Posen named Kissinger Chair at Kluge Center
Originally published here
Barry Posen has been appointed the next Henry A. Kissinger Chair in Foreign Policy and International Relations at the Library of Congress John W. Kluge Center. His residency began on Sept. 6, 2016. Posen is Ford International Professor of Political Science and the director of the MIT Security Studies Program.
While at the Kluge Center, Posen will use the Library’s collections to study the implications for the United States of a multipolar international order. According to Posen, the National Intelligence Council of the U.S. intelligence community has predicted a diffusion of power and the emergence of a multipolar system—when four or more nation states have nearly equal amounts of military, cultural and economic power—by the middle of this century.
"These are forecasts, and it is possible that they are wrong," Posen says. "Nevertheless, if the distribution of capabilities is indeed moving toward multi-polarity, it will be helpful to have thought through the challenges posed by such a system for the U.S. as well as for other states."
Posen has served on the faculty of MIT since 1987. Prior, he was an assistant professor of Politics and International Affairs at Princeton University’s Woodrow Wilson School. An elected member of the American Academy of Arts and Sciences, Posen has received fellowships from the Woodrow Wilson International Center for Scholars, Ford Foundation, German Marshall Fund and Rockefeller Foundation. He received his Ph.D. and M.A. from University of California, Berkeley.
The Kissinger Chair is a distinguished senior research position; its holder is in residence at the Library for a period of up to 10 months. Using research facilities and services at the Library of Congress, the scholar is expected to engage in research on foreign policy and international affairs that will lead to publication and share his or her expertise, through public lectures and dialogues, with Congress and other policymakers.
The annual appointment of the Kissinger scholar is made by the Librarian of Congress upon the recommendation of a selection committee consisting of representatives from the academic community and foreign-policy experts. The appointment ensures that the subject of foreign affairs, taken broadly, receives reflective and considered treatment each year in Washington, D.C., by distinguished, experienced scholars and practitioners.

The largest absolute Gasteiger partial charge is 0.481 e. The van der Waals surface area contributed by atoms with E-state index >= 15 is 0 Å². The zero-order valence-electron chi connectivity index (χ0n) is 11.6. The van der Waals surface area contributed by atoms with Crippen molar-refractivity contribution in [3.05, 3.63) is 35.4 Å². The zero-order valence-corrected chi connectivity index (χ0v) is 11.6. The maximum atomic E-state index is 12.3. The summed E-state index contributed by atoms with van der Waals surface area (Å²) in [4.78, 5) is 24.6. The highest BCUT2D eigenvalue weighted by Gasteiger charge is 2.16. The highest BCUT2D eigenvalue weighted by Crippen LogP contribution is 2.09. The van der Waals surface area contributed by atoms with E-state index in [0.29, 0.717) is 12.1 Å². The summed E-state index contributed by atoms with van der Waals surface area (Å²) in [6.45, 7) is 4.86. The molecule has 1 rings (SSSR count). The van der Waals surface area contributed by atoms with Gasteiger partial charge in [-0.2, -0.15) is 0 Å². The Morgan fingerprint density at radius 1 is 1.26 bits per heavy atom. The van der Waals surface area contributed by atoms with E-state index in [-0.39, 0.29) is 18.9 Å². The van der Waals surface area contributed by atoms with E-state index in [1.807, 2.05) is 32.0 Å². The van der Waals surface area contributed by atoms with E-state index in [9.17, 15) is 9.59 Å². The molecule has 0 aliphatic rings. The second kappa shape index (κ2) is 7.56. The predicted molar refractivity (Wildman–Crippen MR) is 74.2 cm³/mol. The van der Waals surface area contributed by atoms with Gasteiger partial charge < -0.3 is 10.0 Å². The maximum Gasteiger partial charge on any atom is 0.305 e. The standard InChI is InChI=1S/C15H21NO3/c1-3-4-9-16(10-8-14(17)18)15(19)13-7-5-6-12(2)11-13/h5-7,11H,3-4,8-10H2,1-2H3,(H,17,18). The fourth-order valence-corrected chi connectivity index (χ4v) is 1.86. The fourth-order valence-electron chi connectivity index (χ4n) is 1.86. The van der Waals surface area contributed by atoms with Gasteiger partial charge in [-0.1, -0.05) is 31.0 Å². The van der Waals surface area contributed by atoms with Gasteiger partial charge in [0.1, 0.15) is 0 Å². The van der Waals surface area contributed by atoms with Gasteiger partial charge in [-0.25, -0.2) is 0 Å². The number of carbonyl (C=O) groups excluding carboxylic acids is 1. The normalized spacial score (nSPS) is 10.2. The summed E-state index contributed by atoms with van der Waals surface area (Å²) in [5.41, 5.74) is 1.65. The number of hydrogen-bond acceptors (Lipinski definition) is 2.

The John W. Kluge Center was established at the Library of Congress in 2000 to foster a mutually enriching relationship between the world of ideas and the world of action, between scholars and political leaders. The center attracts distinguished scholars to Washington, D.C., facilitates their access to the Library’s remarkable collections, and helps them engage in conversation with policymakers and the public. Learn more at www.loc.gov/kluge/
Lourdes Melgar awarded Robert E. Wilhelm Fellowship
The Center is thrilled to announce that Lourdes Melgar, Mexico’s former deputy secretary of energy for hydrocarbons, has been named a Robert E. Wilhelm Fellow. Melgar will be in residence at CIS for the 2016-2017 academic year.
A graduate from Mount Holyoke College, Melgar holds a MS and a PhD in political science from MIT.
Melgar played a key role in the design and implementation of Mexico’s historic energy reform. Her vision and leadership resulted in the inscription of key elements, including the electricity reform and the social component of the sustainability principle in the new regulatory framework. Her work has begun to transform Mexico’s energy sector into a modern and competitive environment aimed at enhancing energy security, developing regional value chains, and positioning Mexico as an energy hub. Mexico’s first oil contracts and transparent bidding process were designed under her leadership. Melgar has been a member of the board of Petroleos Mexicanos, Mexico’s National Oil Company, and of Commision Federal de Electricidad, Mexico’s public utility company.
Previously, Melgar was undersecretary for electricity and held various diplomatic positions; she was a member of Mexico´s foreign service from 1997-2005.
In the academic realm, she was founding director of the Center for Sustainability and Business at EGADE Business School of the Instituto Tecnológico de Monterrey. She has been a visiting scholar at the Woodrow Wilson International Center for Scholars and at the Center for International Energy and Environmental Policy of the University of Texas. She has authored articles on energy security, transboundary reservoirs, sustainable development, and the transition to a low carbon economy.
Melgar is a national researcher of the Mexican Council for Science and Technology (CONACYT); a member of the Mexican Council on Foreign Relations and president of the Mexican Chapter of the International Women’s Forum. She was recognized as the 2015 Mujer de Retos, she has been awarded the Logro Energético Award and the Vasco de Quiroga Leadership Award both in 2012.
While at MIT, Melgar intends to write on Mexico’s energy reform and further research on women’s role in political and social transformation.